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Past preserved: Traffic signal at Beau & Morgan
I have a stack of old photos that I've digitized and will be posting intermittently over the next few months. The first in this series is of the Econolite four-way traffic light that formerly hung over the intersection of East Beau Street and Morgan Avenue in East Washington, Pennsylvania, right in front of my parents' house where I grew up. For an unknown time before we moved to Washington from Charleston, WV in 1982, the lights at this intersection were permanently switched to yellow and red flashers. I never saw the conventional green-yellow-red sequence in operation. From the information I can gather, the signals were installed here in the 1960s.
This light is a distinct childhood memory. The yellow and red flashing lights would reflect faintly on the walls of my bedroom on summer nights when I had the window open. In elementary school, the sight of this light in the distance as my school bus turned onto Beau from South Wade Avenue was a daily sign that I was almost home. I dug through all of my old photos from the time I lived in Washington, and found a few where the lights made it into a shot.
Here is the four-way signal after a major snowstorm in 1993, looking north. Our house (my parents') is visible in the lower right:
A random shot sometime in the late 1980s, looking south from Morgan Avenue. Our family's 1986 Chevy Caprice station wagon is in the lower left, our house is off the screen to the left. The building across Beau street to the left is the former East Washington High School, with the sports/recreational field behind it:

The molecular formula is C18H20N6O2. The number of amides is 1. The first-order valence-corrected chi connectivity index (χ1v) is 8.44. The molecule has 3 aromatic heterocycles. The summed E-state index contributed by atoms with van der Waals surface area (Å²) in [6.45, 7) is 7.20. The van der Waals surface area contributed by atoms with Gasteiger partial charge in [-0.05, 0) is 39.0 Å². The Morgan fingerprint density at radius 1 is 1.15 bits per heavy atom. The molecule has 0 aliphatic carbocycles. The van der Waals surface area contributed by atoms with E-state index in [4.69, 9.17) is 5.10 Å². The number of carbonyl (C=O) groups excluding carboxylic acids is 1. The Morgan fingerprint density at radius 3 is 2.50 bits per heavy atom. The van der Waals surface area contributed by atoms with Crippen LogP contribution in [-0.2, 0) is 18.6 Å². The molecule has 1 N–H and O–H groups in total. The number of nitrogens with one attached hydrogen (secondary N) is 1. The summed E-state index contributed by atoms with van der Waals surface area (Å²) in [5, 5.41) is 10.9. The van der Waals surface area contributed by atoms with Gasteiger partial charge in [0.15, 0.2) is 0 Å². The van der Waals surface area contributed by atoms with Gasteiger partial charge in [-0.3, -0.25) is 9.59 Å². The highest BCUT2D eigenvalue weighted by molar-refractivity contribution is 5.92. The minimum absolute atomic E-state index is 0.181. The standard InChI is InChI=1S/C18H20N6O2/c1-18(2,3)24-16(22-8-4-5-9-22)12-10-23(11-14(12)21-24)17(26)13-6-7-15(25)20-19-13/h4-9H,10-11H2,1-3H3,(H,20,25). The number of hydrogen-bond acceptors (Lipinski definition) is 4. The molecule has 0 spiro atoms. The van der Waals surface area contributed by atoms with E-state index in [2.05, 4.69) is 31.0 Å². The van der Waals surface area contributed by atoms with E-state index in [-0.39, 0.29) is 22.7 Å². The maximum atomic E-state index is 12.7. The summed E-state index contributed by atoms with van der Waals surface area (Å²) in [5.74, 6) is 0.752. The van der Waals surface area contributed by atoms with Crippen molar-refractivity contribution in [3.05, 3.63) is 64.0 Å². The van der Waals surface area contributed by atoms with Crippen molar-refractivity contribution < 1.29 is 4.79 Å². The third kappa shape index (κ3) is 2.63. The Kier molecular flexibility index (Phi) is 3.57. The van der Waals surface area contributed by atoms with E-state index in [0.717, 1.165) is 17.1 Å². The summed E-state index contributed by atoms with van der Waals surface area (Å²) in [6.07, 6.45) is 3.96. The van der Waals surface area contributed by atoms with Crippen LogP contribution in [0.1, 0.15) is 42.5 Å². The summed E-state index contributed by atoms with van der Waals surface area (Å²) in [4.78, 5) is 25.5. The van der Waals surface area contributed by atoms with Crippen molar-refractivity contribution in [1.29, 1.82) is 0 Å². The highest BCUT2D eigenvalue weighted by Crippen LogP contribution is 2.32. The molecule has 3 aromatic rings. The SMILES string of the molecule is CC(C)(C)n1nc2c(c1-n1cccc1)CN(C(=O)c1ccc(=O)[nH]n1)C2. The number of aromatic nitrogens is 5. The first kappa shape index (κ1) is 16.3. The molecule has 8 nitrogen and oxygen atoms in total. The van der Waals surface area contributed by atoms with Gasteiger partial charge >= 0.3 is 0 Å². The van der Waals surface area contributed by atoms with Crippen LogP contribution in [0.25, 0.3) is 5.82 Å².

A time exposure on Christmas Eve of 1993. Our house is the one lit up with decorations on the left. Every other year, a local organization would line East Beau Street with candle luminaries on Christmas Eve, which are visible here.
View from our front porch:
Today, these traffic lights are gone from East Beau Street, after being removed in the mid-1990s. Thankfully, to my knowledge, all of the lights are preserved. The two bi-directional signal heads at the corners were given to local residents. And thanks to the generosity of the East Washington Boro, the main four-way signal and the intersection's mechanical control box are now fixtures in my living room.
After the light was delivered to our garage, I began working to clean it up for display. I disassembled it, cleaned it up, rewired and repainted it. The aluminum signal casing and hoods were black for all of the years I remember it, but once I got it apart, I could see that it was originally the typical "school bus yellow", with coats of army green and finally flat black paint applied to it later. I chose to repaint it in its original color, which I also did with the control box casing. I replaced the original 125-watt bulbs with 10-watt sign bulbs, much more suitable for indoor display (the original bulbs were blindlingly bright!).
The control box is an old Econolite electromechanical controller (making the distinct 'ka-chunk' sound when the lights change), using a relay-actuated cam system sequenced by contacts activated on a rotating timer dial - no electronics! It runs on standard 110v household power (as do the lights), so the whole system can simply be plugged into a wall outlet. And everything still works!
VIDEO: This Youtube video shows the lights and control box operating.
For several years, I collected/restored traffic lights and signals in the late 1990s as an occasional sub-hobby, amassing about 8 different railroad and traffic lights over the years. Due to space concerns, I eventually sold my collection (at a healthy profit over what I'd paid for them). However, I kept the East Beau Street light and control box - it has too much personal historical significance for me to ever sell or get rid of. Today, it's still a part of my living room here in Illinois.